Wednesday December 13, 2017   CCWG branch locations across Canada  *   Carleton Place, ON  1-800-488-2714   *   Cookstown, ON  1-866-458-4800   *   Lethbridge, AB (MB to BC)  1-800-567-3693   *   Saint-Hyacinthe, QC  1-888-796-4242
 


The co-operative grades and
markets close to 3 million
pounds of raw wool each year;
the majority of this coming from
Québec, Ontario and Alberta.

Each of the three general
classes of wool
(fine, medium and coarse)
are sold wherever the
best prices are available.

 

Download your copy today for a better return $$ 
on your 
wool clip.

Guide for the care & handling of your wool clip

Printed copies also available upon request.

 

 

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CCWG Wool Market and Business Update – Fall 2017

2016/17 Wool Market Update

During the 2016/17 wool marketing season there has been a very significant contrast comparing the fine and coarse wool markets. Fine wool has experienced solid global demand and record prices have been achieved for many wool types 22 micron and finer.  A number of factors can be attributed to this success including the positive international branding of Merino wool.  As well, new and innovative wool products such as double faced and fake fur fabrics being manufactured in China have created new consumers for wool and these products require significant quantities of fine wool to produce.  
The specifications for Chinese government uniforms including military, railway and postal etc have recently been changed to favour more fine wool content and huge quantities of wool are required for these contracts.  In China mills are currently focused on increasing productivity and product quality, they have also made significant capital investment in order to comply with new stringent government environmental regulations. 

The broader crossbred wool market has struggled the past 18 months and to this point in time has not been able to ride the coat tails of the rising fine wool market.  The main driver of price trends continues to be China, which in 2016/17 accounted for 63% of exports from the five major wool exporting countries.  Excess stocks of coarse wool products that had built up in China throughout the supply chain, from greasy wool through to finished fabric are slowly being consumed.  Current projections are a little more positive with predictions that demand and market prices for crossbred wool will soon start to improve.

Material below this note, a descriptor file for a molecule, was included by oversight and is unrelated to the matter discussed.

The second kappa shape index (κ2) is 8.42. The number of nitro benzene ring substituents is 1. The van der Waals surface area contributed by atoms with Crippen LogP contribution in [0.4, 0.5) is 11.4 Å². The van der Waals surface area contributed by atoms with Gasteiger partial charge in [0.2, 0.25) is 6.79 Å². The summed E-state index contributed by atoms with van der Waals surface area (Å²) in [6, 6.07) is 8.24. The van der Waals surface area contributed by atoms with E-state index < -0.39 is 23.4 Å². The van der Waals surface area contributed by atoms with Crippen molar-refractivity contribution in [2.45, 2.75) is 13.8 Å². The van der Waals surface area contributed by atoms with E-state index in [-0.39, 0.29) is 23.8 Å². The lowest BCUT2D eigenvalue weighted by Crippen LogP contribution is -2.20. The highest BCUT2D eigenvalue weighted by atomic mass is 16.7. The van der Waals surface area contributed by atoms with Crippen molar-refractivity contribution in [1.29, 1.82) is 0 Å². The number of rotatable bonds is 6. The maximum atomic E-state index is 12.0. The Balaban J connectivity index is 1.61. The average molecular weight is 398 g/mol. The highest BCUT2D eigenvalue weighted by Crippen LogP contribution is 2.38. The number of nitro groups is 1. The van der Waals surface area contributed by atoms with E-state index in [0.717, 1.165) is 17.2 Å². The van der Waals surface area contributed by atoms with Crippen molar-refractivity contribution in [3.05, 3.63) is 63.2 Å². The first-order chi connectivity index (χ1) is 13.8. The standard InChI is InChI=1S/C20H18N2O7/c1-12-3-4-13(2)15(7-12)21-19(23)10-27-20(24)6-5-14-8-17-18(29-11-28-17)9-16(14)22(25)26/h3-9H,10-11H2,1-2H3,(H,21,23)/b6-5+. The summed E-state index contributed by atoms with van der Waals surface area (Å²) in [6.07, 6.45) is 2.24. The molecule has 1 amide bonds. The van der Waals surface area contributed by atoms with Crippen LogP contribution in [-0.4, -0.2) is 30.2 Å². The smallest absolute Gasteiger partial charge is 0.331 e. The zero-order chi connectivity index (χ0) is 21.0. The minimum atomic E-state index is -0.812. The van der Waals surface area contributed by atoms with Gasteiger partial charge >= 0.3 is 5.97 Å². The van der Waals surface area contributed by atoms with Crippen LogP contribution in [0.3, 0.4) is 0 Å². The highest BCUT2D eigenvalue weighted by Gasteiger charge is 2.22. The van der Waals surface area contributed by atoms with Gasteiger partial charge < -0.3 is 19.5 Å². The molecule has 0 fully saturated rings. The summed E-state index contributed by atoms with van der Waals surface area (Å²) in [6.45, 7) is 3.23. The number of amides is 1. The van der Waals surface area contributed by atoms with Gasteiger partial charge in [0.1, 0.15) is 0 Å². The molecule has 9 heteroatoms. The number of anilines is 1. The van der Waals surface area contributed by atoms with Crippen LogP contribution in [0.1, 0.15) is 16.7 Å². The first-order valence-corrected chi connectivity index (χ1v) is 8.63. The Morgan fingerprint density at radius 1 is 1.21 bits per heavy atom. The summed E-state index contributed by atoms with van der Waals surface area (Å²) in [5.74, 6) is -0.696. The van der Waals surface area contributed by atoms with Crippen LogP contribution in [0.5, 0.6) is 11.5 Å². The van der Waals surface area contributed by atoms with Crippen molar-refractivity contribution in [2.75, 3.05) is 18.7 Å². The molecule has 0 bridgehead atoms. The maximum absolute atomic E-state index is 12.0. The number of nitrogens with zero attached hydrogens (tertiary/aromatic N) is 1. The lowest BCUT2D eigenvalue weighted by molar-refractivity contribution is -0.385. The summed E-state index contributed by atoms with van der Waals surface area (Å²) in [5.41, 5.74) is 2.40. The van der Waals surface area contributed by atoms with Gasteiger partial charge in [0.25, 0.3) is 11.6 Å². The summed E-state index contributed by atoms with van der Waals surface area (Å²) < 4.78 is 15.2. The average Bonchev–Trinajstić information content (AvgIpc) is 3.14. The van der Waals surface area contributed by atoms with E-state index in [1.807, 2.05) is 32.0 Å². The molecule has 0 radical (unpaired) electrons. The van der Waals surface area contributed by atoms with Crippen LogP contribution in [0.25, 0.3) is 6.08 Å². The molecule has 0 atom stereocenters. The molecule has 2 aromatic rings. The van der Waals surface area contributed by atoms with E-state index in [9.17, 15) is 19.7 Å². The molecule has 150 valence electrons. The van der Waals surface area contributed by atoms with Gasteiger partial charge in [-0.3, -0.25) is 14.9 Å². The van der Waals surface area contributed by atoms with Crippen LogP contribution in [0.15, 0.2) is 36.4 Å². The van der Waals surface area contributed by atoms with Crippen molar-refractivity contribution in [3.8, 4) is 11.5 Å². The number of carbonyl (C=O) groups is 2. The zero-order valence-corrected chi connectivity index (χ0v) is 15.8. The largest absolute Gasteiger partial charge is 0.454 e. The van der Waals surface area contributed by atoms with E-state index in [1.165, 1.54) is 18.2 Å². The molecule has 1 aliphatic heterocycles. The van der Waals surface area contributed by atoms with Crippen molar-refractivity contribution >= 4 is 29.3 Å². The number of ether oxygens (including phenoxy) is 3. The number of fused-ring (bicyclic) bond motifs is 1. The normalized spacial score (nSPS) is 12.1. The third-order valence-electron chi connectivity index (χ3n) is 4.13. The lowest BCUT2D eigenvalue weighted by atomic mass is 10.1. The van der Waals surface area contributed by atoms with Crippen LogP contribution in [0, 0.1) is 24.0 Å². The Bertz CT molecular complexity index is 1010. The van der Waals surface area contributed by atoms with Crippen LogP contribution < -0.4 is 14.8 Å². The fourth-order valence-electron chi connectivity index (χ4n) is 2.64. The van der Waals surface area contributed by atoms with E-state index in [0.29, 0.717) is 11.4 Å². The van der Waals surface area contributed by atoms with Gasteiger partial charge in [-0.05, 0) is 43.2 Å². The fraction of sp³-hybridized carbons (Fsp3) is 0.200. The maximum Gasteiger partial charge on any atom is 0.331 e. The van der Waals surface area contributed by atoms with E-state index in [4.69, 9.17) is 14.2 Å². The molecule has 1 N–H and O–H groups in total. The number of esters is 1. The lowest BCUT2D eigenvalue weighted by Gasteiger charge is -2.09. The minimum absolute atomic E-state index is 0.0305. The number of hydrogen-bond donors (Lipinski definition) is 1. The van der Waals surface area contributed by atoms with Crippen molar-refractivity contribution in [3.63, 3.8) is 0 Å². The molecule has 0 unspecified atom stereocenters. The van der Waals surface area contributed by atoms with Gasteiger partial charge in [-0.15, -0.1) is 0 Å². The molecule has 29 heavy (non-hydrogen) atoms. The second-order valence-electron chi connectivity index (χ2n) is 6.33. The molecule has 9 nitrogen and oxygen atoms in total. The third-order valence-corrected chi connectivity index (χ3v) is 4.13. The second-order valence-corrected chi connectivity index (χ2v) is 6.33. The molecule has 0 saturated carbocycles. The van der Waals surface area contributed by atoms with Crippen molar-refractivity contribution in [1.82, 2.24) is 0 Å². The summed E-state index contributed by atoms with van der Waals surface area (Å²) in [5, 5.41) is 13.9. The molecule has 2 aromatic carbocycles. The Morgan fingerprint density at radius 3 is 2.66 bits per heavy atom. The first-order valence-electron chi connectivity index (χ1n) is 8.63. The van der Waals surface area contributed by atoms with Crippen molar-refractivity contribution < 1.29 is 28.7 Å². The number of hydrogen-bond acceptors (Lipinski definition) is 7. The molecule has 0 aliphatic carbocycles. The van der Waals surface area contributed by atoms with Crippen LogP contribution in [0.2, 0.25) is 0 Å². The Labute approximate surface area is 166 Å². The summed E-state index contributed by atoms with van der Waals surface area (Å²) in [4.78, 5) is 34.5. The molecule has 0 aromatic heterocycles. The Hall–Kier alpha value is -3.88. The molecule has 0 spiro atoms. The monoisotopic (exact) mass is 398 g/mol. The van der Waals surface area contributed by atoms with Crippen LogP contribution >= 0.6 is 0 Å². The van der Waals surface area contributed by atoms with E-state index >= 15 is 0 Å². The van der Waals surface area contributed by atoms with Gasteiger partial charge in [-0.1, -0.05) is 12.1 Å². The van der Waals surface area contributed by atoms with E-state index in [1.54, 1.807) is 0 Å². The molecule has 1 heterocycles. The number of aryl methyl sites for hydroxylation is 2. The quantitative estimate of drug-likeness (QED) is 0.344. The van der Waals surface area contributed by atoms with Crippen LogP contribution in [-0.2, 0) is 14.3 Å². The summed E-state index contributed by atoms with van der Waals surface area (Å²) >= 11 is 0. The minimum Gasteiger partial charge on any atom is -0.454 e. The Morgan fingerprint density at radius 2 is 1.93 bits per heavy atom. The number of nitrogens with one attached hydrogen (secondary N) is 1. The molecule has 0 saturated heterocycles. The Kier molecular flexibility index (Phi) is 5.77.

The wool trade seems to be firmly committed to the need for further industry programs within the education, promotion and innovation fields.  The International Campaign for Wool is an excellent example of collaboration between all members of the supply chain including farmers, retailers, designers, manufacturers and consumers.  The objective of this organization is to promote the incredible benefits and versatility of wool which in turn supports many small businesses and farmers whose livelihoods depends on the wool industry.  The Dumfries House Wool Declaration is a 10 point declaration that has been developed whereby the global wool industry commits to protect the environment, to care about the welfare of sheep and to uphold the best possible practices in growing, trading, manufacturing and marketing wool fiber and its related textiles. 

In Canada our wool volume has slipped after many years of marginal growth, we hope that this is only a temporary situation.  This can be directly attributed to lower sheep numbers which may be mainly due to drought conditions and expensive feed in some provinces the previous year.  We continue our practice of orderly wool marketing throughout the year of our graded, value added, and objectively measured wool types.  Due to the recent weaker demand from China for coarser wool types we have reached out to develop new market opportunities for Canadian wool in Europe and the Middle East.  In addition to our wool sales in Canada, export destinations for Canadian wool currently include China, USA, Czech Republic, Egypt, Bulgaria and India.  Canadian wool enjoys an excellent reputation in these markets due to our consistent quality deliveries which is a credit to our wool grading staff.  Our Shareholder Wool Shipper Loyalty Reward Program (SWSLRP) continues again this year at the rate of 7 cents per pound to our shareholder / wool shipper consigners.  The annual dividend will be 7% for shareholders of record date December 31, 2016.

In September I again travelled to China along with Ontario Board member Gary Fox to participate in the Nanjing Wool Market Conference and International Trade Fair. Over 600 delegates participated which gave us an excellent opportunity to display Canadian Wool to the global wool trade.  Prior to the conference we travelled with our agent and visited numerous customers, successfully selling several containers of graded Canadian wool for prompt and forward shipment.

 

Retail Business